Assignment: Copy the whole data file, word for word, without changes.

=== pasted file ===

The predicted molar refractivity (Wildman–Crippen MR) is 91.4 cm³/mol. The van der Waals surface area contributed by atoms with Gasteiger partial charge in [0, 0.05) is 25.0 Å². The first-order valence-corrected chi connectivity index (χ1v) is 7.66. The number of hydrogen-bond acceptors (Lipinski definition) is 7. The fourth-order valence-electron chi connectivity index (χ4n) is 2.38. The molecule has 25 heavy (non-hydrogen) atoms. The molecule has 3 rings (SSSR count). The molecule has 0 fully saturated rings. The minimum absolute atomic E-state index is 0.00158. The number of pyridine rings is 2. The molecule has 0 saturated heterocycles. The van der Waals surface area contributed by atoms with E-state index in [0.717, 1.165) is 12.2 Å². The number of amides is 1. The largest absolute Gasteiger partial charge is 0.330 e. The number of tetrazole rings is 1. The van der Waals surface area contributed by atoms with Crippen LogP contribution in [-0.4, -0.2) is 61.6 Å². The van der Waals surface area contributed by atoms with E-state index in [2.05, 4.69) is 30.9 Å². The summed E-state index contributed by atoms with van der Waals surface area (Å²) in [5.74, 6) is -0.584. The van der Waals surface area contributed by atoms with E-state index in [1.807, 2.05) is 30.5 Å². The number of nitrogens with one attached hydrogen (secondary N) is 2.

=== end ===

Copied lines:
The predicted molar refractivity (Wildman–Crippen MR) is 91.4 cm³/mol. The van der Waals surface area contributed by atoms with Gasteiger partial charge in [0, 0.05) is 25.0 Å². The first-order valence-corrected chi connectivity index (χ1v) is 7.66. The number of hydrogen-bond acceptors (Lipinski definition) is 7. The fourth-order valence-electron chi connectivity index (χ4n) is 2.38. The molecule has 25 heavy (non-hydrogen) atoms. The molecule has 3 rings (SSSR count). The molecule has 0 fully saturated rings. The minimum absolute atomic E-state index is 0.00158. The number of pyridine rings is 2. The molecule has 0 saturated heterocycles. The van der Waals surface area contributed by atoms with E-state index in [0.717, 1.165) is 12.2 Å². The number of amides is 1. The largest absolute Gasteiger partial charge is 0.330 e. The number of tetrazole rings is 1. The van der Waals surface area contributed by atoms with Crippen LogP contribution in [-0.4, -0.2) is 61.6 Å². The van der Waals surface area contributed by atoms with E-state index in [2.05, 4.69) is 30.9 Å². The summed E-state index contributed by atoms with van der Waals surface area (Å²) in [5.74, 6) is -0.584. The van der Waals surface area contributed by atoms with E-state index in [1.807, 2.05) is 30.5 Å². The number of nitrogens with one attached hydrogen (secondary N) is 2.